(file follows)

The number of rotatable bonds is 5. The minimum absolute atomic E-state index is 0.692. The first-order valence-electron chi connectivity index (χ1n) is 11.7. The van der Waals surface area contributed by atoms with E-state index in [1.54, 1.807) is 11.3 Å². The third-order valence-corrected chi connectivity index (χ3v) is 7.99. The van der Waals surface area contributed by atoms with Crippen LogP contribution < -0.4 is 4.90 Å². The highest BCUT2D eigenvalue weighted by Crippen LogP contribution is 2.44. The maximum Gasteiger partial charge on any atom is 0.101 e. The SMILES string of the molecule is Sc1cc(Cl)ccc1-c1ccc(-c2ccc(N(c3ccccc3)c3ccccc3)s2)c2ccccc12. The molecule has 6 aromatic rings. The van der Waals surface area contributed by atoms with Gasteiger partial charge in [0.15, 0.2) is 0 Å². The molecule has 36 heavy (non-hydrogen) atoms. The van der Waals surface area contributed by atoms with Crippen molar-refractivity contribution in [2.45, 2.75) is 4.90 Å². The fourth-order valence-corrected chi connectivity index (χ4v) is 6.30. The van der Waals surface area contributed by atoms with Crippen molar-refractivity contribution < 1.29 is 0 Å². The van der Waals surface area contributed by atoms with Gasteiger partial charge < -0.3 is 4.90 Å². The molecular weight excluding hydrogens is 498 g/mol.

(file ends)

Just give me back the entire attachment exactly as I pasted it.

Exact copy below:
The number of rotatable bonds is 5. The minimum absolute atomic E-state index is 0.692. The first-order valence-electron chi connectivity index (χ1n) is 11.7. The van der Waals surface area contributed by atoms with E-state index in [1.54, 1.807) is 11.3 Å². The third-order valence-corrected chi connectivity index (χ3v) is 7.99. The van der Waals surface area contributed by atoms with Crippen LogP contribution < -0.4 is 4.90 Å². The highest BCUT2D eigenvalue weighted by Crippen LogP contribution is 2.44. The maximum Gasteiger partial charge on any atom is 0.101 e. The SMILES string of the molecule is Sc1cc(Cl)ccc1-c1ccc(-c2ccc(N(c3ccccc3)c3ccccc3)s2)c2ccccc12. The molecule has 6 aromatic rings. The van der Waals surface area contributed by atoms with Gasteiger partial charge in [0.15, 0.2) is 0 Å². The molecule has 36 heavy (non-hydrogen) atoms. The van der Waals surface area contributed by atoms with Crippen molar-refractivity contribution in [2.45, 2.75) is 4.90 Å². The fourth-order valence-corrected chi connectivity index (χ4v) is 6.30. The van der Waals surface area contributed by atoms with Crippen molar-refractivity contribution < 1.29 is 0 Å². The van der Waals surface area contributed by atoms with Gasteiger partial charge < -0.3 is 4.90 Å². The molecular weight excluding hydrogens is 498 g/mol.